When you’re sick, the last thing you want to do is file a lawsuit. But if your illness was caused by contaminated water and you don’t file a lawsuit within the statute of limitations, you might lose your right to compensation.
Water contamination is one of the most common causes of sickness. According to WHO, nearly 485,000 people die yearly from diseases like typhoid, cholera, and diarrhea caused by contaminated water.
Therefore, you must know how to protect yourself and take advantage of your legal rights if you suspect something in your local water supply may make you sick. Here are some things to consider before filing a personal health lawsuit due to water contamination:
1. Identify Your Health Concerns
The first step in filing a personal health lawsuit is identifying the health concerns caused by contaminated water. Next, you can compile a list of all symptoms you have experienced and all medical conditions you have been diagnosed with. You must also include all medications and any tests performed on your body.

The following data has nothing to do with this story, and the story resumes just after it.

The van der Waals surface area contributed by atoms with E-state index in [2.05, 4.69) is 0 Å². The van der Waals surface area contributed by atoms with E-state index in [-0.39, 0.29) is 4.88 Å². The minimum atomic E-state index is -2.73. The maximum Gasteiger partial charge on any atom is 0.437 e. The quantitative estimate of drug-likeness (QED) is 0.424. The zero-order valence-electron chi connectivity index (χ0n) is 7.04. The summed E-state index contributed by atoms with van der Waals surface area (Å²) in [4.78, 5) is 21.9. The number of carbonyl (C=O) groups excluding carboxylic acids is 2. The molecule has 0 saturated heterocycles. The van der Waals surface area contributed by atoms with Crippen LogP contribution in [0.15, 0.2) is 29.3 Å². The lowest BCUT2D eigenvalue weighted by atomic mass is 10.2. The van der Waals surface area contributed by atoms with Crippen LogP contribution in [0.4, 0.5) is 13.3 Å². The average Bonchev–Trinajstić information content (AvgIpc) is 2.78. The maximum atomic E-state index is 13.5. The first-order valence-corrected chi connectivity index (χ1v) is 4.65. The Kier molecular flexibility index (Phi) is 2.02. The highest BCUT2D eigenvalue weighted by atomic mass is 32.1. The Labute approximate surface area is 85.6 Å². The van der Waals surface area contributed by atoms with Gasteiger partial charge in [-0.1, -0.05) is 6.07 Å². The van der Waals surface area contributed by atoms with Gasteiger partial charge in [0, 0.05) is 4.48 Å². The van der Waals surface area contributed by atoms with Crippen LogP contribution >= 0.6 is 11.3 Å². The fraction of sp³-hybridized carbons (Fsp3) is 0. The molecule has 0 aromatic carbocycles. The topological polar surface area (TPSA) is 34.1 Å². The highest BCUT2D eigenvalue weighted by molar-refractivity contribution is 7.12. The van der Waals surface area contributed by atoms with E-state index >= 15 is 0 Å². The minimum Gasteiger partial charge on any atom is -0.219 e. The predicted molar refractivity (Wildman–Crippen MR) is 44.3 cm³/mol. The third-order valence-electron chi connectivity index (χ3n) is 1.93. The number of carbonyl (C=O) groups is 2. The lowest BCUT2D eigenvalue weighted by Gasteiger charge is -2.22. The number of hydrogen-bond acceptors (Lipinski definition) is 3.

Once these factors are identified, then it’s time for research. If possible, try to find scientific data which confirms or denies that exposure to polluted water has resulted in similar health issues as yours. Also, look up any information on litigation cases involving similar problems as yours.
2. Don’t File Individual Lawsuits
When it comes to water contamination, you should avoid filing individual lawsuits. These cases are hard to win and will likely result in a low settlement amount. Many people have settled out of court for less than they received from their state or municipality after filing a class action lawsuit against a major corporation.
You may be able to get compensation for your injuries if you prove that the contaminated water supply harmed you, but this is not an easy task. First, you will need expert witnesses who can testify about how the contamination caused your illness and show that there is no other reason for your sickness.
The burden of proof will be on you, so unless your case is strong, it’s probably best not to file individual lawsuits against local governments.
3. File a Class-Action Lawsuit